When you see pictures of our dogs, Ty and Buster, posing in fun locations around the country with big smiles on their furry faces, you might never guess that they both suffer from fear and anxiety. The truth is, both of our boys are afraid of other dogs, and Ty is afraid of strangers as well.
We’re not professional trainers, but traveling full-time with our dogs for nearly seven years has taught us a few things:
- Your own dog’s behavioral challenges may seem embarrassing, but it’s important to remember that no pet is perfect, and you’ll both be better off when you acknowledge and begin working with your pet’s limitations.
- Traveling with your dog can be a fantastic opportunity for training, which will help increase his confidence.
- Every dog is motivated by something. Discovering what makes your dog happy will help you both through the “ruff” times.
- Patiently helping your dog overcome their challenges strengthens your relationship.
We’ve also developed some strategies to help Ty and Buster navigate our mobile lifestyle with as little stress as possible. Perhaps something that’s working for us will help your dog, too!
- A taking the dogs to crowded places. This means planning our outings for less popular times of the day, scheduling most of our sightseeing for weekdays when other people are at work, and trying to visits destinations during their off-season, when possible.
- Give them a voice. Of course, you can’t always have the whole trail, sidewalk, or park to yourself. For years we’ve been using a “Do Not Pet” vest to keep strangers from approaching Ty. It’s amazing how much more relaxed he’s become in crowds as he learned that people aren’t going to try to touch him.
- Walking Ty and Buster early and late. Getting out while everyone is still asleep is one way to ensure we don’t meet a lot of people and dogs on our walks around RV parks.
- Head off the beaten path. If there’s a particularly popular spot for dog walking, you’ll find us heading in the opposite direction. We’ve gotten good at sniffing out quiet trails and less attractive, but serviceable grassy patches to meet our needs.
- Make training a game that provides what your dog needs. Since both Ty and Buster are afraid of other dogs, we started a game called “Where’s the Doggy?” When we see dogs at a comfortable distance, we ask Ty and Buster if they can spot the pooch. When they do, we say “YES!” and give them a treat. The goal over time is to reduce the distance that Ty and Buster need from other dogs to be comfortable, and eventually resolve the fear they feel from seeing other dogs.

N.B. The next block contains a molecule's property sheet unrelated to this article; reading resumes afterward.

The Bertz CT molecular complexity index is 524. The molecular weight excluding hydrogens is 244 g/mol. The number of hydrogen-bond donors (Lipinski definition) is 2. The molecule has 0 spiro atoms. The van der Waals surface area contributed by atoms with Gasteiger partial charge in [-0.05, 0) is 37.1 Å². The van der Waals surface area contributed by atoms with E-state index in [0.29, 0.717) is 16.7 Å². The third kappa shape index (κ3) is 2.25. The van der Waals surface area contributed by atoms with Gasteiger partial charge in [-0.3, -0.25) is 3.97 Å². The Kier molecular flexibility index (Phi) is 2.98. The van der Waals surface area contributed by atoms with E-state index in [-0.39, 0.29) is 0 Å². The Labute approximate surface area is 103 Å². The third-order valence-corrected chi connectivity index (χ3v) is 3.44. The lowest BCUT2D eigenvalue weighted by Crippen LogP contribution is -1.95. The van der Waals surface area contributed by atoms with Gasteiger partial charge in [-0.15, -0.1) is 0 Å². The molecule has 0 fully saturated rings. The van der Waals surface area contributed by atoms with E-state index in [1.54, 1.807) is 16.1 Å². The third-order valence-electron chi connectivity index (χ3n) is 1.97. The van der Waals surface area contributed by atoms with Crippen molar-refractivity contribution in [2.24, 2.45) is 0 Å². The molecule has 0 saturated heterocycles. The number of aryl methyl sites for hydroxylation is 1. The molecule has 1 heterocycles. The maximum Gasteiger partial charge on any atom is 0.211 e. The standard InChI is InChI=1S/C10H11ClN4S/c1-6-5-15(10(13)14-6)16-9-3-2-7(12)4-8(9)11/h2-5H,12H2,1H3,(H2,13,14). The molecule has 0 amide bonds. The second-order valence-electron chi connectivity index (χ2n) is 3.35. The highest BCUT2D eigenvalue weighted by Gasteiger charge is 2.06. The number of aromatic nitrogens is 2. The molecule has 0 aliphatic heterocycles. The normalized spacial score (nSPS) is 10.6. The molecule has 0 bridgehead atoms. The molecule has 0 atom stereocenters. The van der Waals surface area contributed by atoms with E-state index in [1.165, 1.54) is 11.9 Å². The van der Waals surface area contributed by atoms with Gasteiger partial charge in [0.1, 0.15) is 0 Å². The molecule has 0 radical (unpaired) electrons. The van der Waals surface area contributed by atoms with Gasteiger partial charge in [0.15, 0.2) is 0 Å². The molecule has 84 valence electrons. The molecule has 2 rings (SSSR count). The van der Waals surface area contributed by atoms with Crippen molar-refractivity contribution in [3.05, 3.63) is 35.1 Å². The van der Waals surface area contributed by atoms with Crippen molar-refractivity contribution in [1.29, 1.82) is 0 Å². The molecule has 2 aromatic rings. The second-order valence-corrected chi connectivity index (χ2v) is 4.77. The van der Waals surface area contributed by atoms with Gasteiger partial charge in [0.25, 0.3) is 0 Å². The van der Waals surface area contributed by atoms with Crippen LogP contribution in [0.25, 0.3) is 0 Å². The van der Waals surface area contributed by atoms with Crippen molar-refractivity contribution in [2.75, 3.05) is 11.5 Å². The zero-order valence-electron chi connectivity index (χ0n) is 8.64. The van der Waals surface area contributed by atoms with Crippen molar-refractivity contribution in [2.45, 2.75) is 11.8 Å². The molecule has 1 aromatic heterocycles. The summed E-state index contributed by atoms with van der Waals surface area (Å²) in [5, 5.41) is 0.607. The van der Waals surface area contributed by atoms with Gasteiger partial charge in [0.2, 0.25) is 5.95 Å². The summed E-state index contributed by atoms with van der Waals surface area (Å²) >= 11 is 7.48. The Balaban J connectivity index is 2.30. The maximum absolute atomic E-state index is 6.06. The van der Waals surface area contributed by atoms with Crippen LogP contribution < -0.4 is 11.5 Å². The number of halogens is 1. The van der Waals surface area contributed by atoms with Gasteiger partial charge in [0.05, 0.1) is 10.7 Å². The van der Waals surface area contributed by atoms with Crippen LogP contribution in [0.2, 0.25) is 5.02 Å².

- Never leave home without treats. Both Ty and Buster are food-motivated, so we’ve invested in treat pouches, and they’re always stocked with something the boys find irresistible. Using food to redirecting Ty and Buster’s attention when they’re faced with something challenging has allowed us to helping the boys move past their fears.
- Notice how your dog calms himself, and work with it. A good example of this is a game we developed for Buster called, “Find It.” We noticed that when Buster got over-excited he’d go sniff bushes, trees, or whatever was close to calm himself down. We modified that behavior to help Buster cope with stressful situations by tossing treats on the ground in front of him and telling him to “Find it,” so he can continuing to move past/away from what’s scaring him. Over time it’s become a game that he really enjoys.
- Some tricks you teach your dog can be useful. This one got started accidentally when we were teaching the boys to walk through our legs – but for Ty it turned into a valuable maneuver. We call it “Parking in the Garage,” and it means that Ty stands between our feet whenever he’s feeling uncomfortable (and sometimes when he’s just angling for a treat). It’s especially useful at busy crosswalks when he feels strangers are too close, or when we stop to chat with someone in the RV park that Ty’s concerned may try to touch him.
- Skip the obvious instigators. Doggy parades, big pet friendly festivals, and dog parks are some places that we know we simply can’t take our dogs. As much as I’d like to, Ty and Buster would be miserable. And for the time being, I’d rather do things that we can all enjoy together.
Just because your dog isn’t perfectly behaved doesn’t mean that you can’t all enjoy traveling together! It’s taken some time for us to discover the best ways to manage Ty and Buster’s challenges, but now we rarely even think about it – for us, it’s just become a way of life.